China’s Ministry of Science and Technology has released a set of ethical guidelines regarding artificial intelligence (AI), with a focus on enhancing user autonomy and protecting privacy. The release of AI-related regulations is a part of Beijing’s ambition to become a leader in the industry by 2030.

Titled “New Generation Artificial Intelligence Ethics Specifications,” the document outlines six basic ethical guidelines for implementing and using AI in society. It specifically points out that humans should have full decision-making power.

Other main points include the promotion of fairness, justice, harmony and security when using AI systems. This includes avoiding issues such as prejudice, discrimination, privacy breaches and information leakages.

The document, referred to as the “Code of Ethics”, was drafted by an AI governance committee and is the first of its kind in China. It aims to “enhance AI ethics and behavioural consciousness for the whole society, provide active guidance in responsible AI research and development and implement application activities that promote the healthy development of AI.”

The guidelines call for an enhancement of controllability and credibility, which states that “humans have full autonomous decision-making power and the right to choose whether to accept the services provided by AI and the right to withdraw from the interaction with an AI system at any time.”

This also includes the issue of responsibility. It points out that that human beings are ultimately responsible for adverse effects related to AI systems.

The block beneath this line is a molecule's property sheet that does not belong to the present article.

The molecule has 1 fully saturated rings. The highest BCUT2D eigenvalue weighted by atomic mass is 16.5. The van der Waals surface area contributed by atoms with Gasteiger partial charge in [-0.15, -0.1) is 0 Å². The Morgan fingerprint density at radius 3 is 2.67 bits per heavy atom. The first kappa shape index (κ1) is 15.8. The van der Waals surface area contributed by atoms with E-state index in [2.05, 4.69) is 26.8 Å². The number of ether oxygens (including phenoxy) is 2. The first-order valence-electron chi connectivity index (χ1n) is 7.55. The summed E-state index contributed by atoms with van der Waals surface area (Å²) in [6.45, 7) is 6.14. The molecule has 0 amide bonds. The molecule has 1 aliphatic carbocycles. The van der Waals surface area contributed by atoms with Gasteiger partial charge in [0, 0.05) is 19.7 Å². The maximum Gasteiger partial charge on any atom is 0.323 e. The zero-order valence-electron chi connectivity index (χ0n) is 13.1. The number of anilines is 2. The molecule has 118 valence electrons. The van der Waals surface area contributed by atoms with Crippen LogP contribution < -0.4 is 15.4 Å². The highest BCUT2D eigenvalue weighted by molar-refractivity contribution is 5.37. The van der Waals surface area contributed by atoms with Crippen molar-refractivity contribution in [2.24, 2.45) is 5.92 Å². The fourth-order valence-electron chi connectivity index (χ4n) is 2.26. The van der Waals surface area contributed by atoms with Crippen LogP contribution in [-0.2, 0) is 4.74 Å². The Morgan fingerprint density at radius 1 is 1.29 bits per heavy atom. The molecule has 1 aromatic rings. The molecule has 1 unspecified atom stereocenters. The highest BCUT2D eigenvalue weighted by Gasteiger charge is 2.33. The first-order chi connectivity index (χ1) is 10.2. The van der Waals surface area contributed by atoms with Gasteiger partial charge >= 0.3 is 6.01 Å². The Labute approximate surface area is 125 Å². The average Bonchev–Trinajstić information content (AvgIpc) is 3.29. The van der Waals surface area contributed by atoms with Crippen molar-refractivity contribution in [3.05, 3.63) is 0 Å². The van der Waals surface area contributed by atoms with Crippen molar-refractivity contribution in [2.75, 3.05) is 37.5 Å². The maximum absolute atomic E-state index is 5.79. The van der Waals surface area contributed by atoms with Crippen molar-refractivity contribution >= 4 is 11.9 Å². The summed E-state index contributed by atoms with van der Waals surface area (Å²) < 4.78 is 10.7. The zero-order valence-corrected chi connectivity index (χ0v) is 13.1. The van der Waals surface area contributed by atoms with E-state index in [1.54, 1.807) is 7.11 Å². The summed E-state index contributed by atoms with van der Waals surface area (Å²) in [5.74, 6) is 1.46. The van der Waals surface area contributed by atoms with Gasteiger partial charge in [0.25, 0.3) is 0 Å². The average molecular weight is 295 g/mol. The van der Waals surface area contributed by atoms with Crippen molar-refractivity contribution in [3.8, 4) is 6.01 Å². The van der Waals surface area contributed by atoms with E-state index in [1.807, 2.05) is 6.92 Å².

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In addition, the new guidelines call for an enhancement of overall “human well-being”. AI should be “people-oriented and follow the common values of mankind,” it reads.

Concerns over bias and discrimination were explicitly mentioned. “When providing AI products and services, we should fully respect and help disadvantaged groups,” the document points out.

It also calls for the enhancement of privacy and security protection. Users need to be given the right to know how their data is being handled and to consent to or reject the usage of AI systems. Personal data needs to be held in accordance with “the principles of lawfulness, fairness, necessity and integrity,” the document states.

Finally, the guidelines also call for an improvement in “ethical literacy”. It contends that more education is needed in the area of AI-related ethics.

The emphasis on protecting and enhancing user autonomy reflects Beijing’s endeavour to exercise more control over the country’s tech sector. Recently, the government has implemented a crackdown on content recommendation algorithms, which often rely on AI systems in analysing massive amounts of user data.

The tightening of user data-related regulations is part of an ongoing trend. In August, Beijing passed the Personal Information Protection Law, which will come into effect on November 1. Experts have pointed out that it is the country’s toughest regulation on data security yet. The legal guidelines are often compared to those of the EU’s General Data Protection Regulation (GDPR), also adopted by the UK.

In 2017, China’s State Council announced an ambitious plan to overtake the US and become the world’s leading power in AI. The first phase, spearheaded by government guidance, specifies that the domestic industry should keep pace with AI technology, application, ethical guidelines and policy frameworks.

In the next step, Beijing will try to achieve major AI breakthroughs by 2025 and become a leading power in the field by the end of the decade.

The latest “Code of Ethics” has already come into force and will be revised in due time, according to the needs of economic and social development, as well as the development of AI.